I totally get you.  My husband and I have been trying for 6 1/2 years to have a baby.  We got pregnant once and lost that child at 10 weeks.  It sucks to wait.  And every time a period comes, it’s the same cycle over again:  knowing you shouldn’t hope and finding yourself there anyway.  I hate it.  But at the same time I love the possibility.

  11. By on July 01, 2011

    Sarah, I am so sorry you are struggling with having a second child. My husband and I had hoped to have our children very close together, and I remember how hard it was as each month passed and I wasn’t pregnant.
    I was unable to conceive again until my first was completely weaned. We started actively trying to have a second child when our first was 6 months old. It wasn’t until our first was 14 months old and completely weaned that I conceived again. My first was down to just nursing in the evening, but it wasn’t until that feeding stopped and my milk production ended that I was able to conceive. I have 4 children and between all of them I was unable to conceive until the previous was completely weaned. I breastfed all of them until they were between 12-15 months old.

  12. By on July 01, 2011

    I am so humbled by your post and the comments above. We’ve been trying for six months to get pregnant with baby #2. Six months seems like a drop in the bucket compared to your struggle and for some of the other women here. I should relish this time with just my sweet Jericho, but instead I pine away for a baby that isn’t.

  13. By on July 01, 2011

    Sarah, I feel for you and am so sorry it is taking this long for your little family to grow. I feel like I am on the opposite side, where I got pregnant when my daughter was only 7 months old and (I hate to admit it) but was pretty bummed about it. I feel like I love my daughter so much and I am so dedicated to her and want to spend every single second of my life and day with her that how am I supposed to share my time (and love) with another child? The two girls will be 17 months apart and am just now started to feel excited about it and confident that we can do this as a family. It is tough though, we waiting awhile with the first one and you get anxious, and upset every month, but I feel like I missed out on the “what if this is the time” excited feeling the 2nd time around.

    I wish you and your family all the best, it will happen soon :)

  14. By on July 01, 2011

    Oh Sarah! I am right there with you. My daughter is almost 19 months and we started trying as soon as my period came back, about 5 months ago. Every negative test is a lesson in patience and I am jealous of all my currently pregnant friends.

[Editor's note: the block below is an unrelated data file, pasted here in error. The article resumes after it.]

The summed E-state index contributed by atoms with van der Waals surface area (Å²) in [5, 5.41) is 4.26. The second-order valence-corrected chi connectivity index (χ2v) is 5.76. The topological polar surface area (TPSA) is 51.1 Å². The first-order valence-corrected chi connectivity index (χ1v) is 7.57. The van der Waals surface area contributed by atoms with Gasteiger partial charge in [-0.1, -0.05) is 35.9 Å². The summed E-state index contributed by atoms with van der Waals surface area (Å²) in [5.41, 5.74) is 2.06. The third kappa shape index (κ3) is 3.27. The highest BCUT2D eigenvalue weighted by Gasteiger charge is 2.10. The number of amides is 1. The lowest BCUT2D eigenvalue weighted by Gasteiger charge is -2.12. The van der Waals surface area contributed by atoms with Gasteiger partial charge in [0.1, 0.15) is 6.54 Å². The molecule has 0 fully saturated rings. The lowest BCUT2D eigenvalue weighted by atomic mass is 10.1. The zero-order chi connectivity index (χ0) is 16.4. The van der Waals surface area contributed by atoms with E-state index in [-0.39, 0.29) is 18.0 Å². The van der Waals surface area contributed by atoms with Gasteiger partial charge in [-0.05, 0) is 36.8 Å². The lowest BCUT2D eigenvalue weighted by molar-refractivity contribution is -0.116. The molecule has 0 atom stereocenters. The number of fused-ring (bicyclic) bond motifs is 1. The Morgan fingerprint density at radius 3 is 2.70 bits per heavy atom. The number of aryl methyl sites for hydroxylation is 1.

good luck and all we can do is hug the little ones and keep trying.

  15. By Sheila on July 01, 2011

    Hugs.  I’m in the same boat—my son is 15 months old and we’ve wanted another for awhile.  My cycle’s been back for six months, but still no dice.  He’s still nursing a lot, so I guess that might be why ... I don’t really know.

    I feel guilty for wanting another baby so badly, when I have THREE friends who want one and don’t have any.  I never know whether or not I should mention it to them; I’m afraid they would resent me.

    It’s just, I KNOW how wonderful it is.  I feel so strongly that having two would be even better.  To hold a newborn again, for my son to have a playmate, all of these things.

    And with every month that goes by, I think, “If it takes 15 months to get pregnant after every baby, that means I can only have x number of kids before menopause.“  Every couple of months, I “lose” another potential kid!  Silly, but there it is.  We both want a lot, and I can’t imagine how I would feel if this was the only one!  Not that he isn’t “enough” but ... I do want more.

  16. By christy on July 01, 2011

    i remember when you posted that you guys were trying for #2 so had been curious.  i actually have a friend who weaned her daughter at 1 yr old i think because she wanted child 2 faster.  do you think still breastfeeding has anything to do with it??

    either way i wish you the best!  i know you want loads of kids and quickly so i hope you guys get that! 

    p.s. i liked what MC said abouve though, i actually intentionally want 5 yrs between my kids.

  17. By Catherine on July 01, 2011

    I’m so sorry, Sarah.  I know how you feel.  :(

  18. By Sarah Christensen on July 01, 2011

    Thank you for the support everyone; it is nice not to feel alone.  It’s a hard balance between loving Charlotte and feeling grateful for her and appreciative of her meanwhile longing for another.

    Christy - Donald and I had some trouble with conceiving Charlotte (and miscarrying), and I’m sure that it’s possible that we could be experiencing the same thing again right now, but I would be very surprised if breastfeeding did not play a role.  I still nurse Charlotte several times a day.

    MC - I have a book that talks about the biology of lactation and fertility.  The science according to that book and various anthropological studies seems to point to a spacing of 3-7 years being ‘optimal’ for sibling relationships, parental resources (including maternal bodily resources), etc.  So there may be some truth in what you’ve been told.  I think that this is, in some respects, the difference that living in a developed nation has afforded us.  Our bodies are not as stressed by pregnancy, delivery, or recovery.  Our children are healthier.  Our resources are not stretched as thin.  Etc.  I wonder what I would think about this situation had I been raised in a society that practiced natural weaning and fertility management?  I suspect that I’d more readily accept larger gaps between siblings as a normal spacing.  It’s an interesting thought.